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able Action actually alſo Animal appears Arift ariſe Ariſtotle Arrangement Attributes becauſe become beginning Body C.VIII called Capacity Cauſe Change Chap Chapter character common concerning connected conſidered Continuity contrary Diſtinctions diſtinguiſhed Divine Edit Effects Energy example exiſt explains fame farther Figure firſt fome Form Genus gives Habit hence human Ideas Intellect it's itſelf laſt manner Matter mean Mind Modes moſt Motion moved muſt Nature never Note Objects Order Organs original particular Philoſopher Place Power Præd Predicaments Principle PRIOR Privation produced pure Quality Quantity reaſon reference Relation Relatives remains reſpect reſt ſaid ſame ſay Science ſee ſeveral ſhall ſhould ſome ſomething Soul Species Speculations ſtill Subject Subſtance ſuch ſuppoſe Sylb Terms themſelves theſe things third thoſe thro tion Treatiſe Truth univerſal uſe whole World XVII γαρ δε εν και κατά μεν τα το
Sivu 170 - And, as imagination bodies forth The forms of things unknown, the poet's pen Turns them to shape, and gives to airy nothing A local habitation and a name.
Sivu 99 - That ftrong and nervous leg armed with tear" ing fangs, how perfectly does it correfpond to the. fierce" nefs of the lion ! Had it been adorned like the human *' arm with fingers inftead of fangs, the natural energies of " a lion had been all of them defeated. That more delicate " ftructure of an arm terminating in fingers fo nicely diver" fified, how perfectly does it correfpond to the pregnant in...
Sivu 4 - If we descend to later ages, and search onr own country, we shall find sir Thomas More, sir Philip Sidney, sir Walter Raleigh, lord Herbert of Cherbury, Milton, Algernon Sidney, sir William Temple, and many others, to have been all of them eminent in public life, and yet at the same time conspicuous for their speculations and literature.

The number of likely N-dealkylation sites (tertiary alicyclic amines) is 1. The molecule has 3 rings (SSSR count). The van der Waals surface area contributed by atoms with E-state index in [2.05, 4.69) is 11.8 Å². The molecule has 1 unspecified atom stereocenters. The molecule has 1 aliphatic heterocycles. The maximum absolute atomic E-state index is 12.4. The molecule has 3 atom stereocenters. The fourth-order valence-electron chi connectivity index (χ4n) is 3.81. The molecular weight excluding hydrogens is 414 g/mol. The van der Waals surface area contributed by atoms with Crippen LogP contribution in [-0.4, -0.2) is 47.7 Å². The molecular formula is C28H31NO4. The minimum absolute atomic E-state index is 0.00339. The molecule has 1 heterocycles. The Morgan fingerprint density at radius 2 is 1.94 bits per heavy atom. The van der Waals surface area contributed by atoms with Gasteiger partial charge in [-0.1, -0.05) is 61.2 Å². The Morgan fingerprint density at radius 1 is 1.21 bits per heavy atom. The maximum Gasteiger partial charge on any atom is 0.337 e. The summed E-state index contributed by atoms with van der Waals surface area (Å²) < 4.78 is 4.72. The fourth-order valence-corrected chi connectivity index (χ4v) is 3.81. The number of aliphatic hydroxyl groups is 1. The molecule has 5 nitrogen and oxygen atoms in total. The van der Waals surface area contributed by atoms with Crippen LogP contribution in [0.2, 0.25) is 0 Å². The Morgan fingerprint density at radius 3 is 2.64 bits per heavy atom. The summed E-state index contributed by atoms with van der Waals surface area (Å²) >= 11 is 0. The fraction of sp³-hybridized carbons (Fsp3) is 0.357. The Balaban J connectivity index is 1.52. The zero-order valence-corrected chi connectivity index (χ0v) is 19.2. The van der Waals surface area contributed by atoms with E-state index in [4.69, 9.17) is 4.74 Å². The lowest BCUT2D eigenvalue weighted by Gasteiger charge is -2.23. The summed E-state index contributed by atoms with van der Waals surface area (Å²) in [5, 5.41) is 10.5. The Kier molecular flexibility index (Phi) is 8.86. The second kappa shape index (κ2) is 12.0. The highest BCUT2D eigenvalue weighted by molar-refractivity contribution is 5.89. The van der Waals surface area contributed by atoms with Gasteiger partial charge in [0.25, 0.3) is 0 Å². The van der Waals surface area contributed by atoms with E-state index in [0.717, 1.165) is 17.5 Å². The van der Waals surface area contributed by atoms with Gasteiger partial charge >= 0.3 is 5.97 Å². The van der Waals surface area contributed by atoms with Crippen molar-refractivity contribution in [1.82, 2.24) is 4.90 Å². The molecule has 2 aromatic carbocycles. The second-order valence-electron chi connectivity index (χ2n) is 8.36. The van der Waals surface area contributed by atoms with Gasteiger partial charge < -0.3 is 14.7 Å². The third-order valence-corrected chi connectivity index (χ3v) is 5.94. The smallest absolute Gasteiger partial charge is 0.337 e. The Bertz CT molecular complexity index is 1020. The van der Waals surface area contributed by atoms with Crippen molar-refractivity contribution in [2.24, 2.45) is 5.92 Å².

Sivu 43 - Heaven and the earth ; and the earth was without form, and void, and darknefs was upon the face of the deep ; and the fpirit of God moved upon the face of the waters.
Sivu 9 - The vulgar can give reasons to a certain degree, and can examine, after a manner, the reasons given them by others. And what is this but NATURAL LOGIC ? If therefore these efforts of theirs have an effect, and nothing happen without a cause, this effect must of necessity be derived from certain principles. The question then is, What these principles are ; for if these can...
Sivu 8 - ... its importance may be great, it partakes, from its very nature, (which cannot be changed,) more of the deformed god, than of the beautiful goddess.
Sivu 126 - Note here, Lucretius dares to teach (As all our youth may learn from Creech) That eyes were made but could not view, Nor hands embrace, nor feet pursue, But heedless Nature did produce The members first, and then the use: What each must act was yet unknown, Till all is mov'd by Chance alone.
Sivu 468 - I have a son born. On this account I am greatly thankful to the gods, not so much for the birth of the child, as for his being born during your times: for I hope that by his being bred, and educated under you, he will become worthy of us, and worthy to succeed in the management of affairs.
Sivu 6 - Lordship* has been distinguished in either character, I mean in your public one, as well as in your private. Those who know the history of our foreign transactions, know the reputation that you acquired in Germany, by negotiations of the...
Sivu 183 - ... species, into which the genus of quantity is divided ; magnitude, from its union, being called quantity continuous ; multitude, from its separation, quantity discrete. Of the continuous kind is every solid ; also the bound of every solid ; that is, a superficies ; and the bound of every superficies, that is, a line ; to which may be added those two concomitants of every body, namely, time and place. Of the discrete kind are fleets and armies, herds, flocks, the syllables of sounds articulate,...